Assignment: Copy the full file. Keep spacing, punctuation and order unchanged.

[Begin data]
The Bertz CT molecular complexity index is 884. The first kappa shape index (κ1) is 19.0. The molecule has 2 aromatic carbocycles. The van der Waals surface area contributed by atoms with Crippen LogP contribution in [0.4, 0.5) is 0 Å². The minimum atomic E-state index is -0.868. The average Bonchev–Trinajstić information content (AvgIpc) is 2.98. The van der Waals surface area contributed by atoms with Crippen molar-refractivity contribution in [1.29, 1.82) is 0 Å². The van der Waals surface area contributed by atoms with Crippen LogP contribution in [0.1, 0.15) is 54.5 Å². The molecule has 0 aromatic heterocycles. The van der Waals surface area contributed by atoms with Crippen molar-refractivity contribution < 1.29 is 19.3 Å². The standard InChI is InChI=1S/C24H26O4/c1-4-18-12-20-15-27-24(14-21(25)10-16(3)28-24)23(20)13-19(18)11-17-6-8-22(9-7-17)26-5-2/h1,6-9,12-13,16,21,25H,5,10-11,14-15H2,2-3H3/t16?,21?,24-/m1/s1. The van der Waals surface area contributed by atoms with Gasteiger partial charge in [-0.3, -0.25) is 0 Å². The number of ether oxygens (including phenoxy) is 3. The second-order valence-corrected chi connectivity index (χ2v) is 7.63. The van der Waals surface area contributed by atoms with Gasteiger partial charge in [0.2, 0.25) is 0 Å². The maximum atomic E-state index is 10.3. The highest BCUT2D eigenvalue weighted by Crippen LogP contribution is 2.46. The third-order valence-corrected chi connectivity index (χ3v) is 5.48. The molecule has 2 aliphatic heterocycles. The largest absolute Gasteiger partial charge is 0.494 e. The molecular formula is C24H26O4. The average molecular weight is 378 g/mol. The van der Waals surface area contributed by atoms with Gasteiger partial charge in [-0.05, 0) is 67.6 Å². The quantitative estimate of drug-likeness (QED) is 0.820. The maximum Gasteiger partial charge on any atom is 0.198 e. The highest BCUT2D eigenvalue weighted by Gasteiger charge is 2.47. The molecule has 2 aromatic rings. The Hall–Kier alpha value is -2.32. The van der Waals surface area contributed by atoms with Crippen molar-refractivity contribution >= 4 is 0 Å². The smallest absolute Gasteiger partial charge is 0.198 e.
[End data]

The Bertz CT molecular complexity index is 884. The first kappa shape index (κ1) is 19.0. The molecule has 2 aromatic carbocycles. The van der Waals surface area contributed by atoms with Crippen LogP contribution in [0.4, 0.5) is 0 Å². The minimum atomic E-state index is -0.868. The average Bonchev–Trinajstić information content (AvgIpc) is 2.98. The van der Waals surface area contributed by atoms with Crippen molar-refractivity contribution in [1.29, 1.82) is 0 Å². The van der Waals surface area contributed by atoms with Crippen LogP contribution in [0.1, 0.15) is 54.5 Å². The molecule has 0 aromatic heterocycles. The van der Waals surface area contributed by atoms with Crippen molar-refractivity contribution < 1.29 is 19.3 Å². The standard InChI is InChI=1S/C24H26O4/c1-4-18-12-20-15-27-24(14-21(25)10-16(3)28-24)23(20)13-19(18)11-17-6-8-22(9-7-17)26-5-2/h1,6-9,12-13,16,21,25H,5,10-11,14-15H2,2-3H3/t16?,21?,24-/m1/s1. The van der Waals surface area contributed by atoms with Gasteiger partial charge in [-0.3, -0.25) is 0 Å². The number of ether oxygens (including phenoxy) is 3. The second-order valence-corrected chi connectivity index (χ2v) is 7.63. The van der Waals surface area contributed by atoms with Gasteiger partial charge in [0.2, 0.25) is 0 Å². The maximum atomic E-state index is 10.3. The highest BCUT2D eigenvalue weighted by Crippen LogP contribution is 2.46. The third-order valence-corrected chi connectivity index (χ3v) is 5.48. The molecule has 2 aliphatic heterocycles. The largest absolute Gasteiger partial charge is 0.494 e. The molecular formula is C24H26O4. The average molecular weight is 378 g/mol. The van der Waals surface area contributed by atoms with Gasteiger partial charge in [-0.05, 0) is 67.6 Å². The quantitative estimate of drug-likeness (QED) is 0.820. The maximum Gasteiger partial charge on any atom is 0.198 e. The highest BCUT2D eigenvalue weighted by Gasteiger charge is 2.47. The molecule has 2 aromatic rings. The Hall–Kier alpha value is -2.32. The van der Waals surface area contributed by atoms with Crippen molar-refractivity contribution >= 4 is 0 Å². The smallest absolute Gasteiger partial charge is 0.198 e.